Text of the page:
They offer bottles of wine (poured into a carafe at sale) at the grab-and-go Fresh Market locations and at portable and permanent concession stands. They customize the choices to the location.
The next hurdle is educating the crowds that an amphitheater is a food destination, thus the Concert Concierge and Live Nation app approach..
The Achilles heel? The venues are only open 30-35 days a year in some instances, See admitted. “How do you strategically make this work for both sides and provide a great fan experience. We’re in great conversations with Legends. If we can get that changing fan there earlier, everyone wins.”
“We have to figure out where that sweet spot is. I believe there is a market for it. Who is it?”
Such high goals include infrastructure improvements of the permanent/temporary variety. The Room and The Dominion were not a cheap date, See said. Live Nation partnered with Crate & Barrel on some of the VIP clubs to come in and décor them.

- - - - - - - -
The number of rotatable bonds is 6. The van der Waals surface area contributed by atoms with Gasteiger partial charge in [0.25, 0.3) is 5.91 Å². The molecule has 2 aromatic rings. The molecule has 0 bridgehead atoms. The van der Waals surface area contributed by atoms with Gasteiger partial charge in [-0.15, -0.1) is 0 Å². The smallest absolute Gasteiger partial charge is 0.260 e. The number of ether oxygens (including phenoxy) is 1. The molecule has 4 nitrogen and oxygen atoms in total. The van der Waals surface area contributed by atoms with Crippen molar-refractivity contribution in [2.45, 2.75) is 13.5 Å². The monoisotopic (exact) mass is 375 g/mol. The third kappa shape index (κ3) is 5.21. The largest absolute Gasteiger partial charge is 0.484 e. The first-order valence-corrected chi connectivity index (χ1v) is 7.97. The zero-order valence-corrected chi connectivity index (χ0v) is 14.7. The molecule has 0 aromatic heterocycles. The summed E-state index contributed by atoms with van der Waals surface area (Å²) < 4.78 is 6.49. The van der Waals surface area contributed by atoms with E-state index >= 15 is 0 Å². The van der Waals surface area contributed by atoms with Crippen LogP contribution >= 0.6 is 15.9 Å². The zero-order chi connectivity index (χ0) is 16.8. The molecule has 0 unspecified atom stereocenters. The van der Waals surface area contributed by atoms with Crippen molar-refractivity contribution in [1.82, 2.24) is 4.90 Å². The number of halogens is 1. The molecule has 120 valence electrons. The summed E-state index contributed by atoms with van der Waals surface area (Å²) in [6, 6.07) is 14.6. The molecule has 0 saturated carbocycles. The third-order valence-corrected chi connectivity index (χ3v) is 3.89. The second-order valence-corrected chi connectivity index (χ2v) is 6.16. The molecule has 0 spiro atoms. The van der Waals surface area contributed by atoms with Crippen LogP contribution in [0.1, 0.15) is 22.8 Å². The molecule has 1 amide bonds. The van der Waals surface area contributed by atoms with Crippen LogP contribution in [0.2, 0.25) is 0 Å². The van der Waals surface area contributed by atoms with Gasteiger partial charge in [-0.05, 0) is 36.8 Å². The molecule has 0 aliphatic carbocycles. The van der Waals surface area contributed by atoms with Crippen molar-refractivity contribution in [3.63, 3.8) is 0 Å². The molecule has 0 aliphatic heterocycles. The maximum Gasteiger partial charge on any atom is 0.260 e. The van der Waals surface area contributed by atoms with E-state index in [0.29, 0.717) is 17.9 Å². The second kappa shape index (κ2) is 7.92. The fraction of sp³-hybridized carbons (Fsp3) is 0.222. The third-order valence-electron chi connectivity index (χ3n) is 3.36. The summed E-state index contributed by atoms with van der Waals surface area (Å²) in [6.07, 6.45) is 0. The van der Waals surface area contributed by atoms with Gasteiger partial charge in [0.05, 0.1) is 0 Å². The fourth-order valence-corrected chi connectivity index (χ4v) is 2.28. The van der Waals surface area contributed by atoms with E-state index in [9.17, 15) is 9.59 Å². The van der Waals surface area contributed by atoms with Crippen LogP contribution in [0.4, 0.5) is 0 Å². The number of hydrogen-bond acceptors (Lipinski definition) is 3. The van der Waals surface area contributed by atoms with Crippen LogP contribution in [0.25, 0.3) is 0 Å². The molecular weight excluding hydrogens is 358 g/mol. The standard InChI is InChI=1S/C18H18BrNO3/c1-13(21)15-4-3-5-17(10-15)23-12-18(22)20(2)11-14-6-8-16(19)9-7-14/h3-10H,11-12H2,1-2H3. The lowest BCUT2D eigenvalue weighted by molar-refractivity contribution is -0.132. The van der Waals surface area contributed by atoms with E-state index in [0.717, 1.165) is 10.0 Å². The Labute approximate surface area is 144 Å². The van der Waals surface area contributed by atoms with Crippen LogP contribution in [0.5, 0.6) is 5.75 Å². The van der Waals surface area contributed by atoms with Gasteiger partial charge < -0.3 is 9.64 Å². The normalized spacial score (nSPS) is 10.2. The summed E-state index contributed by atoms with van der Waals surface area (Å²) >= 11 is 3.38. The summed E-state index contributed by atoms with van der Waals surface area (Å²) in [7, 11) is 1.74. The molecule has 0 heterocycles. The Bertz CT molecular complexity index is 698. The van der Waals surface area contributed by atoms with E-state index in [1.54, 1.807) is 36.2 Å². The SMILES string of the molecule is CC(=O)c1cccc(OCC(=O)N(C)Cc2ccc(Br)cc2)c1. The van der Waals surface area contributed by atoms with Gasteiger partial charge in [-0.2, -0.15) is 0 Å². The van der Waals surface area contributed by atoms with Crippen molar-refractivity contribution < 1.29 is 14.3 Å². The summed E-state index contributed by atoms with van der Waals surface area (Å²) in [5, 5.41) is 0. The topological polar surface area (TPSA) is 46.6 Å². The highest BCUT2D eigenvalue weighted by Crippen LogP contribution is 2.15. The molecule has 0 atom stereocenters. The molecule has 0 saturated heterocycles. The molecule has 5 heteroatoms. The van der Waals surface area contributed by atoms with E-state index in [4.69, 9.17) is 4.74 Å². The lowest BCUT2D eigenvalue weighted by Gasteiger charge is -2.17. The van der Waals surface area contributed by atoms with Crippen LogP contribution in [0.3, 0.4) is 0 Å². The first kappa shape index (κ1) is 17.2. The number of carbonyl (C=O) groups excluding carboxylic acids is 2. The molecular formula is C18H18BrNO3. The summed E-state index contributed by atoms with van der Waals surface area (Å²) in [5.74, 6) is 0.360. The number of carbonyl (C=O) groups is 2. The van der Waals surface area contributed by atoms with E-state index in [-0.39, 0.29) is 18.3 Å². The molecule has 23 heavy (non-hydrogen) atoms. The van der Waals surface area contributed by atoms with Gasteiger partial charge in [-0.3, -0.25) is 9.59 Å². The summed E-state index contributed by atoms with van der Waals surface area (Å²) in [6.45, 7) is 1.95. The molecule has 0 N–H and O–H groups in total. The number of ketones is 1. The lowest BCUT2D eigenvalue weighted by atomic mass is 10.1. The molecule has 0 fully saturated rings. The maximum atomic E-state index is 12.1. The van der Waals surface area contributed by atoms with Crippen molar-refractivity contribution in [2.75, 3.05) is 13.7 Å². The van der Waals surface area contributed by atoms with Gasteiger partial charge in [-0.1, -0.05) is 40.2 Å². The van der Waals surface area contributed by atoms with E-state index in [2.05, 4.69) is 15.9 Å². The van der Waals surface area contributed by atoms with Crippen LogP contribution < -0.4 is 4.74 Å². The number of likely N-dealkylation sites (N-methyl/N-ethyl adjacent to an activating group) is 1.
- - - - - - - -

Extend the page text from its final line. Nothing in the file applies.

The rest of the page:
And the Guy Fieri burger can’t handle the demand at some shows because it’s usually not a big enough location. Speed of trade is a problem. “We’re not built for scale yet. Even if you flipped the model and put more windows out, you might win, but we don’t know what we don’t know yet,” See said.
Cousins Maine Lobster is a partner in Dallas and does incredibly well, he said. “Do they want to scale with us into other venues? Table 87 Pizza is at our venue in Coney Island; are they interested in scaling with us?” It has to be the right fit, show by show, venue by venue. “How do we carry on that conversation?” he wondered.
Interviewed for this story: Michael Bekolay, (817) 892-4575; Dan Smith, (973) 707-2801; Tom See, ThomasSee@LiveNation.com